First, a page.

Language Guide for Specific Email Subjects

Business emails all tend to deal with one of two subjects:

  • Giving information
  • Asking for information

Within those two subjects, there are more specific situations that will come up over and over again. Here are some tips and examples of language you can use for some of the most common situations.

1. Responding to an Inquiry

If you’re writing to reply to an inquiry (a request for information) you need to use the first sentence to let your reader know this is what you’re doing.

You’re also going to want to create goodwill (friendly and good feelings) with this person who may be your client or customer. Including the following sentences in your email helps do this:

  • “Thank you for your interest.”
  • “Thanks for choosing…”

In this situation, you’re probably going to be sending some type of attachment to provide information. You can use the language for sending attachments and follow it up with:

  • “We hope you find this satisfactory.”
  • “We hope you are happy/satisfied with this.”

Here’s an example of how you might respond to an inquiry about the cost to install windows in a house:

“I’m writing to respond to your inquiry about the cost of installing windows in your house (opening sentence). Please find our price list attached (file attachment). Do not hesitate to contact me if you need any assistance. Thank you for your interest in Acme Enterprises (building goodwill/friendly ending).”

2. Informing Someone About Something

While what you want to inform the reader of will change from email to email, certain key phrases can help you get your message across clearly.

Here are some opening sentence phrases you can use:

  • “I’d like to inform you of…”
  • “I’m writing to tell you about…”
  • “Just a note to say…”
  • “Just to update you on…”

Depending on your relationship with the reader, you can get a bit more creative. If you have a more informal relationship and know each other well, you can try using phrases like these:

  • “Here’s the low-down on…”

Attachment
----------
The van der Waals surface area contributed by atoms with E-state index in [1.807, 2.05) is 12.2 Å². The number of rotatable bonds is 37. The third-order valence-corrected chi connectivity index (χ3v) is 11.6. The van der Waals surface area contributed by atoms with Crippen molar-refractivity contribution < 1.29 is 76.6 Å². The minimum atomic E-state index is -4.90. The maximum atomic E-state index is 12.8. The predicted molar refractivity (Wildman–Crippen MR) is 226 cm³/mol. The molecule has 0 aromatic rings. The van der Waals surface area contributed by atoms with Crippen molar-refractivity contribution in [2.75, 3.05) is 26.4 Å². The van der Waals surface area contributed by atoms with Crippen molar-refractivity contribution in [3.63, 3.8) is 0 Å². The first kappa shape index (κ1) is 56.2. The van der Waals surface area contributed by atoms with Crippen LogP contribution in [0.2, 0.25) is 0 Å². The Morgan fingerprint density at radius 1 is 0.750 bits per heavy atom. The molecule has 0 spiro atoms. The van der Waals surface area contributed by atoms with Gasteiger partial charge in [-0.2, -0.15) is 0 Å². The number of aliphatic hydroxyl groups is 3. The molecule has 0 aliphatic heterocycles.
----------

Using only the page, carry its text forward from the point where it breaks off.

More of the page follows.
• “FYI: This is to let you know…” (FYI stands for “For Your Information.”)

Toward the end of the email, you may want to add:

“Hope this helps.”

You may also want to offer to give additional information if needed:

  • “Let me/us know if you need anything else.”
  • “Let me know if I can help you further.”

3. Confirming Arrangements

Writing to confirm arrangements? Let your reader(s) know this in the opening sentence:

  • “I’d like to confirm…”
  • “Just writing to confirm…”

Or you could set a more informal tone by writing:

“Tuesday is good for me.” (Especially if they have already suggested Tuesday.)

A nice way to end is to write:

“Looking forward to seeing/meeting…”

4. Changing Arrangements

Oh no! You’ve made arrangements and now you have to change them. How do you politely let someone know this?

Any of these sentences and phrases should work:

  • “I’m sorry but I can’t do/make Tuesday…”
  • “This is to let you know that I’ve had to put off/postpone…”
  • “I’m writing to call off/cancel…”
  • “I’m afraid I can’t make/manage Wednesday. How about Friday instead?”

You don’t have to go into detail about why you need to change arrangements. The point of your email is simply to change arrangements. Keep it clear and brief.

5. Replying to a Previous Email

When you reach out by email to someone you don’t know and they write back, the polite thing to do is thank them for their time. Here’s how you can do that:

“Thanks/Thank you for your email…”

If someone has sent you an email and you write back, you can use one of these phrases at the beginning:

  • “In reply to your email, here are …”
  • “Re: your email, I …”